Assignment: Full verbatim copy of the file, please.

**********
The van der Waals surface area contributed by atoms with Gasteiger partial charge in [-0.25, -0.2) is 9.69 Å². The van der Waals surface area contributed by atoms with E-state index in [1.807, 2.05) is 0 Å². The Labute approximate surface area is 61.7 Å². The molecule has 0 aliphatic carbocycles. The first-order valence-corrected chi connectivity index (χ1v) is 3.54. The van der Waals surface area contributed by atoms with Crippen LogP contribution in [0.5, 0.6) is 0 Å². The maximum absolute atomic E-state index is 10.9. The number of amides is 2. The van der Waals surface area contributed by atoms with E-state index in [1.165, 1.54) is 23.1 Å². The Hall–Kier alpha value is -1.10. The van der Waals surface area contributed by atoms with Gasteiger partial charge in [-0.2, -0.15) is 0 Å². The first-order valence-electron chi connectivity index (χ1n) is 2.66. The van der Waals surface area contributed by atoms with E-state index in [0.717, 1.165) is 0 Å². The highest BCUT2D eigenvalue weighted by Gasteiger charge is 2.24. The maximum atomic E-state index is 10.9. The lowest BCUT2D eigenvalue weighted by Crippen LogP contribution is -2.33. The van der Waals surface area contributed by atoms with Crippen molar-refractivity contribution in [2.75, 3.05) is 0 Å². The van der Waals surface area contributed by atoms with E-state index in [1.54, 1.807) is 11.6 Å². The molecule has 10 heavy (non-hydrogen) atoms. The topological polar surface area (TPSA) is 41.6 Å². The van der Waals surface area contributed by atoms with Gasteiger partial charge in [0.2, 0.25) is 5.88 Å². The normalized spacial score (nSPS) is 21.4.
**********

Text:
The van der Waals surface area contributed by atoms with Gasteiger partial charge in [-0.25, -0.2) is 9.69 Å². The van der Waals surface area contributed by atoms with E-state index in [1.807, 2.05) is 0 Å². The Labute approximate surface area is 61.7 Å². The molecule has 0 aliphatic carbocycles. The first-order valence-corrected chi connectivity index (χ1v) is 3.54. The van der Waals surface area contributed by atoms with Crippen LogP contribution in [0.5, 0.6) is 0 Å². The maximum absolute atomic E-state index is 10.9. The number of amides is 2. The van der Waals surface area contributed by atoms with E-state index in [1.165, 1.54) is 23.1 Å². The Hall–Kier alpha value is -1.10. The van der Waals surface area contributed by atoms with Gasteiger partial charge in [-0.2, -0.15) is 0 Å². The first-order valence-electron chi connectivity index (χ1n) is 2.66. The van der Waals surface area contributed by atoms with E-state index in [0.717, 1.165) is 0 Å². The highest BCUT2D eigenvalue weighted by Gasteiger charge is 2.24. The maximum atomic E-state index is 10.9. The lowest BCUT2D eigenvalue weighted by Crippen LogP contribution is -2.33. The van der Waals surface area contributed by atoms with Crippen molar-refractivity contribution in [2.75, 3.05) is 0 Å². The van der Waals surface area contributed by atoms with E-state index in [1.54, 1.807) is 11.6 Å². The molecule has 10 heavy (non-hydrogen) atoms. The topological polar surface area (TPSA) is 41.6 Å². The van der Waals surface area contributed by atoms with Gasteiger partial charge in [0.2, 0.25) is 5.88 Å². The normalized spacial score (nSPS) is 21.4.